9 24  1300    49    73     5     7   255     0     0          11   803       9 24   1300     36     30      3      7     12     87    803
  9 24  1400    50    78     6    10   255     0     0           7   751       9 24   1400     34     33      5      9     17     87    758
  9 24  1500    51    77     6     9   259     0     0           8   631       9 24   1500     35     16      3     12     21     83    651
  9 24  1600    52    77     6     9   258     0     0           8   456       9 24   1600     38     50      2      7     15    160    491
  9 24  1700    47    86     5     8   255     0     0           9   261       9 24   1700     34     56      2      4      9    253    130
  9 24  1800    46    88     1     5   249     0     0          10    79       9 24   1800     35     26      2      7     18    263     32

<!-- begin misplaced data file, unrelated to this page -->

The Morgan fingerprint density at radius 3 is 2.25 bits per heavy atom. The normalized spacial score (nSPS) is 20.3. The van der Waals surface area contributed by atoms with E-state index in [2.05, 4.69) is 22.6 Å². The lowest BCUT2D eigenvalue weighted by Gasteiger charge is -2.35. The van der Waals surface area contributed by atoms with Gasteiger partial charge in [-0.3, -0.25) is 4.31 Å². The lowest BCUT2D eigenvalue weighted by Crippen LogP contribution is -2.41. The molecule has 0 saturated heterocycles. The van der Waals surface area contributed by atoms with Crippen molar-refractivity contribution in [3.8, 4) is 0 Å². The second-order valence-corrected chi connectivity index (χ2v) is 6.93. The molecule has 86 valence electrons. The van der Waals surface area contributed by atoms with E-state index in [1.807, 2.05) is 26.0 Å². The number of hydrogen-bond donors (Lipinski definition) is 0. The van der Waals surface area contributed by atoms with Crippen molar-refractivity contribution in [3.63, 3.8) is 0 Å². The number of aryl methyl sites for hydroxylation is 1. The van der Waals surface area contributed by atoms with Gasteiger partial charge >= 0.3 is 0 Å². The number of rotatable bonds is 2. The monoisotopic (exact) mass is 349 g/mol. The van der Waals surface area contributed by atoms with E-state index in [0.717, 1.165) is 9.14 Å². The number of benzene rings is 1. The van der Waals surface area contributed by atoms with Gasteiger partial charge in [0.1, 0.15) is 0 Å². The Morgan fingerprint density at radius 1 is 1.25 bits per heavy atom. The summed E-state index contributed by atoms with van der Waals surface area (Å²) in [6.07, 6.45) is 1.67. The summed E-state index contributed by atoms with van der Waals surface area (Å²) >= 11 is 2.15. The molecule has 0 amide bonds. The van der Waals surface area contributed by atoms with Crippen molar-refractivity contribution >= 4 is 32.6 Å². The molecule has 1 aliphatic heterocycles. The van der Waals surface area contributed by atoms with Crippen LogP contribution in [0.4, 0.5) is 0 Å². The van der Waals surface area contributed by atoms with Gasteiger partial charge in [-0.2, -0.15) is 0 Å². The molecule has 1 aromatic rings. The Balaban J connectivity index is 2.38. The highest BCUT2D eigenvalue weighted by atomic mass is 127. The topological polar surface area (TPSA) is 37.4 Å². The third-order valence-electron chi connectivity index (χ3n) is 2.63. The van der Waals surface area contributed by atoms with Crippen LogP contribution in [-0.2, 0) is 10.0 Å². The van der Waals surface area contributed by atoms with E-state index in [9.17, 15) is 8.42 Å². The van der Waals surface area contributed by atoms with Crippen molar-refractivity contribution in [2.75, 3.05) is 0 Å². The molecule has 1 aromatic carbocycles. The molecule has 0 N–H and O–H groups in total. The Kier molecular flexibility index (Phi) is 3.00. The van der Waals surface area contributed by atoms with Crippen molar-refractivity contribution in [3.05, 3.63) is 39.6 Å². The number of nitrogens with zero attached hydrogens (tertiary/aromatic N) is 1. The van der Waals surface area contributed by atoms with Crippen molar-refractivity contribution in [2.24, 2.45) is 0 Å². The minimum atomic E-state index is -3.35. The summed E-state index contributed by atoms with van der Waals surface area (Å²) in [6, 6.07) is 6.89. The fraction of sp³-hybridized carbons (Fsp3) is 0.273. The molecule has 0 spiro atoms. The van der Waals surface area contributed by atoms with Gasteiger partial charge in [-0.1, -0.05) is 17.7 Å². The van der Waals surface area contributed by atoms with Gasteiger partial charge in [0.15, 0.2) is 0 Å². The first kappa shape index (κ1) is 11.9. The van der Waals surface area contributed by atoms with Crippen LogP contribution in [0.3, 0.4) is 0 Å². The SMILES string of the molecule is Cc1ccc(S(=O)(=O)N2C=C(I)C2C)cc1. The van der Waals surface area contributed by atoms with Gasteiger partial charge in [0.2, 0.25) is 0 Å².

9 24  1900    46    80     2     4   312     0     0          10     0       9 24   1900     39     20      0      7     13    256      0
  9 24  2000    44    83     3     4    42     0     0           9     0       9 24   2000     40     24      4      8     19    277      0
  9 24  2100    44    77     2     4    85     0     0          11     0       9 24   2100     41     20      4      8     14    337      0
  9 24  2200    44    71     1     4     2     0     0          10     0       9 24   2200     39     21      2      7     13     31      0
  9 24  2300    44    68     2     4    14     0     0           9     0       9 24   2300     37     17      1      6     15    257      0
  9 25     0    44    60     2     4    27     0     0           9     0       9 25      0     37     15      0      3     11    304      0